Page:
Even though grief is a full spectrum experience that affects us on multiple levels, the emotional impact tends to get the most press, with descriptions of people experiencing sadness, anger, and isolation. The physical, cognitive, and behavioral effects can often come as a shock, leaving people confused and overwhelmed by reactions that aren’t as well known. For many people, grief interrupts their sleep, appetite, ability to concentrate, and physical health. This is why it’s so important to cultivate care and support that addresses each of these realms. At The Dougy Center, we provide children and teens with a variety of outlets for expression including music, art, dramatic play, and physical activity. If you are grieving, or know someone who is, it can be helpful to think through how to best nurture the body and mind.
Here are three basic categories to keep in mind:
Even if you already have practices in place that address these three categories, sometimes grief can be a game changer, requiring us to find new strategies. The intensity of grief stresses our nervous system, and can lead to exhaustion, irritability, anxiety, and a general sense of being on edge. Movement, focused breathing, and intentional reflection help your nervous system metabolize this stress and restore a sense of ease and calm.
• Build in physical activity. You don’t have to sign up for a marathon, but making time for movement is one of the best ways to care for your nervous system. Fulfilling our daily responsibilities while grieving can be extremely time-consuming, so start small. Take a few five minute walks throughout the day, put the dishes aside and play with the kids or the dog, or if you have the time, try out a yoga class or a weekend hike.
• Spend a few moments each day focusing on your breath. Studies repeatedly show that intentional deep breathing helps calm your body’s fight/flight/freeze response. Pick something you do every day, such as brushing your teeth or waiting at red lights, and use that as a time to take 5-10 deliberate breaths. You can also play with drawing out the exhale a moment or two longer than the inhale. Pay attention to what you notice while you’re breathing. What sounds, sensations, thoughts, and emotions come to the surface?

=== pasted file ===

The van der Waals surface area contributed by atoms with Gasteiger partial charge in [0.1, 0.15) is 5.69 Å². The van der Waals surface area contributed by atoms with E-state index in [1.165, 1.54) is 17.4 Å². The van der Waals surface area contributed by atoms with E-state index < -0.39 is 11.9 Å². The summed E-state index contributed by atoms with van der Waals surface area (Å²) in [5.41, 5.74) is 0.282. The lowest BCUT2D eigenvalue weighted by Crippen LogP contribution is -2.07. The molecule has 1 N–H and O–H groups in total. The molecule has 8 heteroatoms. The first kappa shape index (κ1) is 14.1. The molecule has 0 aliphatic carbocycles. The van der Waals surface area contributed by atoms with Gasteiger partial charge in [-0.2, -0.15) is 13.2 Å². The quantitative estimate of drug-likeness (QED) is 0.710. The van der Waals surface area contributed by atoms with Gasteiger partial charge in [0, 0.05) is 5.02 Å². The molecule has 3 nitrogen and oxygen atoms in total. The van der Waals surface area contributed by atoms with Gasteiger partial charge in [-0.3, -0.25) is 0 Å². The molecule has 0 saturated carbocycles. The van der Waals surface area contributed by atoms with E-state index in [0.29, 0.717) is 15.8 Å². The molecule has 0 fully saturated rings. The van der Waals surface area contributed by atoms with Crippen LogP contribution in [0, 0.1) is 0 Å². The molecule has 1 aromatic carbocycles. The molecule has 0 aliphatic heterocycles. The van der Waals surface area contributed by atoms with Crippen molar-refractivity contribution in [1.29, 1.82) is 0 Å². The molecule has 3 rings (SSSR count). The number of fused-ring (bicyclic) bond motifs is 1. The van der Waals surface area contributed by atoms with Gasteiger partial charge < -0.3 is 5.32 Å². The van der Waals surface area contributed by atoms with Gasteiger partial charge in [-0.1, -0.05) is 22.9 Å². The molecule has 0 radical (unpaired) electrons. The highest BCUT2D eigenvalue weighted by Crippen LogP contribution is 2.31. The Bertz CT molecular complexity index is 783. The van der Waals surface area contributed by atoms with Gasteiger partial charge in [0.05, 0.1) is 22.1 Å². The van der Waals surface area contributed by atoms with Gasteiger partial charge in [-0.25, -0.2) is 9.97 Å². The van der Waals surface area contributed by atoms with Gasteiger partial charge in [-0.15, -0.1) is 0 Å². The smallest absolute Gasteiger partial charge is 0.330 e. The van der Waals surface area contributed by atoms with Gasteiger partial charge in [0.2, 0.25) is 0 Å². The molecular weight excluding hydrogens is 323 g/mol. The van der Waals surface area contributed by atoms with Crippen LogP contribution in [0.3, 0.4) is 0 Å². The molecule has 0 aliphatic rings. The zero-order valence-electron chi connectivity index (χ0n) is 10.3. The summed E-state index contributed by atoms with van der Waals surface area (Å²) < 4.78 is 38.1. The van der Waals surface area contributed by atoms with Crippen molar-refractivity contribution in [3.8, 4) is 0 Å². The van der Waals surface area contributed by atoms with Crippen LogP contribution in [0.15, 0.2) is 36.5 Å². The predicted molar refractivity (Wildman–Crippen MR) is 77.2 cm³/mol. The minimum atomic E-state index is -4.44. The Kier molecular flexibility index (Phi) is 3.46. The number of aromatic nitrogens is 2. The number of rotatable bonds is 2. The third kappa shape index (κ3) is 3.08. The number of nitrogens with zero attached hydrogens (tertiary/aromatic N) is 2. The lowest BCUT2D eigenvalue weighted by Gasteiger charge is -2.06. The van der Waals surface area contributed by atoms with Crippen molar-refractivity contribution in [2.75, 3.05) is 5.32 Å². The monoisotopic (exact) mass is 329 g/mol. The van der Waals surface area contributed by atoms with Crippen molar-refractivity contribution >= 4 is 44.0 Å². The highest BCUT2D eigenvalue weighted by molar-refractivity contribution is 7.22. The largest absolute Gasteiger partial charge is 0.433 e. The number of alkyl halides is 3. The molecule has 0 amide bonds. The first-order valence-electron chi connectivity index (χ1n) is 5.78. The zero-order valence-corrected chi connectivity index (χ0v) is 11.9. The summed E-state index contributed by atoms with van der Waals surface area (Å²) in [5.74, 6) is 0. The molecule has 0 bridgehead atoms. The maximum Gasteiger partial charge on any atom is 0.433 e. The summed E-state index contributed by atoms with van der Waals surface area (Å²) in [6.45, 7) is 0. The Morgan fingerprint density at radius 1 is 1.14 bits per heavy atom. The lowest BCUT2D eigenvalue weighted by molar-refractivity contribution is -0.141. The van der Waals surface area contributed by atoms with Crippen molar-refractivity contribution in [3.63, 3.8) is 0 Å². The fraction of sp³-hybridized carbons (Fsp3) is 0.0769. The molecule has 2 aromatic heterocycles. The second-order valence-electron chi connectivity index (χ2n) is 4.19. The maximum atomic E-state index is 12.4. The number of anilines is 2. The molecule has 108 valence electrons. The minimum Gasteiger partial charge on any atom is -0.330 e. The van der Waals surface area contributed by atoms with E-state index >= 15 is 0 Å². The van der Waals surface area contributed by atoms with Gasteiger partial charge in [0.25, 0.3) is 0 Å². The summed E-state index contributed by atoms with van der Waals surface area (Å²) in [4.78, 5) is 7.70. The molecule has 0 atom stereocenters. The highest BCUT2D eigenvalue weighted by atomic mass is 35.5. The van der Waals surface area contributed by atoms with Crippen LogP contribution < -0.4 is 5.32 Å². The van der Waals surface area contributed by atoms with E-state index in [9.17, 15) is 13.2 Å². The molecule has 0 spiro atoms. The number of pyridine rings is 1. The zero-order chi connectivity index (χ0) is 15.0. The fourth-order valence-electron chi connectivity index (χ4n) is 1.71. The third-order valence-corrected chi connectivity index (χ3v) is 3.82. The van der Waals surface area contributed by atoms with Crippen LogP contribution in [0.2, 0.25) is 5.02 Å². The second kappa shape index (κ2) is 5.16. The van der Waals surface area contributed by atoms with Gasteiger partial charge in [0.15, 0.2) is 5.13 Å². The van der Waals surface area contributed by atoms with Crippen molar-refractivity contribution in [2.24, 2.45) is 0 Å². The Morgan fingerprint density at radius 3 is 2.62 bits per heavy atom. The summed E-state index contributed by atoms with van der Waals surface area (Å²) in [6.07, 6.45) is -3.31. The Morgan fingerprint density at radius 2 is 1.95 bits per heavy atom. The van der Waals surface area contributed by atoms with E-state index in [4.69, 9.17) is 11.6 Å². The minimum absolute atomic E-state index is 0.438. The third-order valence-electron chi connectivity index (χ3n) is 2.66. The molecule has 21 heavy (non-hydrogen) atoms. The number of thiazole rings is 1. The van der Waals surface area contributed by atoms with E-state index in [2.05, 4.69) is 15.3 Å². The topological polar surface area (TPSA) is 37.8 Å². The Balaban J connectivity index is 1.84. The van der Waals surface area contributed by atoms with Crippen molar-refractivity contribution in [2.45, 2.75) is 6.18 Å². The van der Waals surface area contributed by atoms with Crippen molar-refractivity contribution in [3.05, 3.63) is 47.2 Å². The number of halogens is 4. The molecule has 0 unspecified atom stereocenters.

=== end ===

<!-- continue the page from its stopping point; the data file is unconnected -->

• Take a moment to tune into the emotions and thoughts that come up while talking about your grief with other people. We can be so quick to push our feelings aside in the name of being present for others or not making them uncomfortable, but acknowledging these responses helps you stay connected to your own experience. It also enables you to make more informed choices about what you need, rather than reacting in a daze or numbing out. Do you ever find yourself automatically reaching for caffeine, sugar, or television after a difficult experience or interaction? If so, try to wait a few moments to minutes before doing so. Something this simple (but not necessarily easy) can go a long way to build more awareness about your response patterns. If you are someone who journals, track the instances when you find yourself automatically reaching for distractions as a way to feel better. Over time, see if you can expand the time between when stressors occur and engaging with those distractions.
• Create a gratitude practice. This might seem trite given how saturated popular culture is with catchy phrases of thanks, but research again supports that conscious gratitude really does shift our thinking and also our neurobiology. Sometimes we have to dig deep to find anything we’re grateful for, but it can be worth coming up with two or three things once a day. Perhaps this is something you do privately, writing them in a journal or thinking about them on your commute, or maybe it’s something you share with friends and family.
There is a multitude of possibilities for self-care while grieving and these are just a few suggestions to consider. What works for you will be as unique as your grief. If you keep the basic tenets of movement, breath, and reflection in mind, you will make such a positive contribution to your nervous system and yourself. We’d love to hear about the self-care practices that work well for you. Share them with us on Facebook.